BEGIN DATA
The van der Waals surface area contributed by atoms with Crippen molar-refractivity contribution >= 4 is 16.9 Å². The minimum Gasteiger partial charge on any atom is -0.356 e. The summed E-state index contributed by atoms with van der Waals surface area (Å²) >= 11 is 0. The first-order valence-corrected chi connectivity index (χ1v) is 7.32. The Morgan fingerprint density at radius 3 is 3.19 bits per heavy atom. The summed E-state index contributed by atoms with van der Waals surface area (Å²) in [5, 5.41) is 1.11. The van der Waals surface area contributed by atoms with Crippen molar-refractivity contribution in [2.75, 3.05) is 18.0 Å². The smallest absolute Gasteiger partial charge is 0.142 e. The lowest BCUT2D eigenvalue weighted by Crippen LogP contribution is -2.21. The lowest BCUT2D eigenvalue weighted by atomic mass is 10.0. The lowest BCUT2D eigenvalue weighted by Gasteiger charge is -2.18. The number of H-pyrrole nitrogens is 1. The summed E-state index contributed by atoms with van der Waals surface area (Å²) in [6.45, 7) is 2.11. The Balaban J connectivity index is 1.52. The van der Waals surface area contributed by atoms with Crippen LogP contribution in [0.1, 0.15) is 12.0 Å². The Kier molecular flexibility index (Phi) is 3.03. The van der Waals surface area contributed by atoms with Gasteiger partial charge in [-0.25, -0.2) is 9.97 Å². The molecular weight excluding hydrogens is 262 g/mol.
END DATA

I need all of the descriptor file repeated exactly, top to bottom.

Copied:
The van der Waals surface area contributed by atoms with Crippen molar-refractivity contribution >= 4 is 16.9 Å². The minimum Gasteiger partial charge on any atom is -0.356 e. The summed E-state index contributed by atoms with van der Waals surface area (Å²) >= 11 is 0. The first-order valence-corrected chi connectivity index (χ1v) is 7.32. The Morgan fingerprint density at radius 3 is 3.19 bits per heavy atom. The summed E-state index contributed by atoms with van der Waals surface area (Å²) in [5, 5.41) is 1.11. The van der Waals surface area contributed by atoms with Crippen molar-refractivity contribution in [2.75, 3.05) is 18.0 Å². The smallest absolute Gasteiger partial charge is 0.142 e. The lowest BCUT2D eigenvalue weighted by Crippen LogP contribution is -2.21. The lowest BCUT2D eigenvalue weighted by atomic mass is 10.0. The lowest BCUT2D eigenvalue weighted by Gasteiger charge is -2.18. The number of H-pyrrole nitrogens is 1. The summed E-state index contributed by atoms with van der Waals surface area (Å²) in [6.45, 7) is 2.11. The Balaban J connectivity index is 1.52. The van der Waals surface area contributed by atoms with Crippen LogP contribution in [0.1, 0.15) is 12.0 Å². The Kier molecular flexibility index (Phi) is 3.03. The van der Waals surface area contributed by atoms with Gasteiger partial charge in [-0.25, -0.2) is 9.97 Å². The molecular weight excluding hydrogens is 262 g/mol.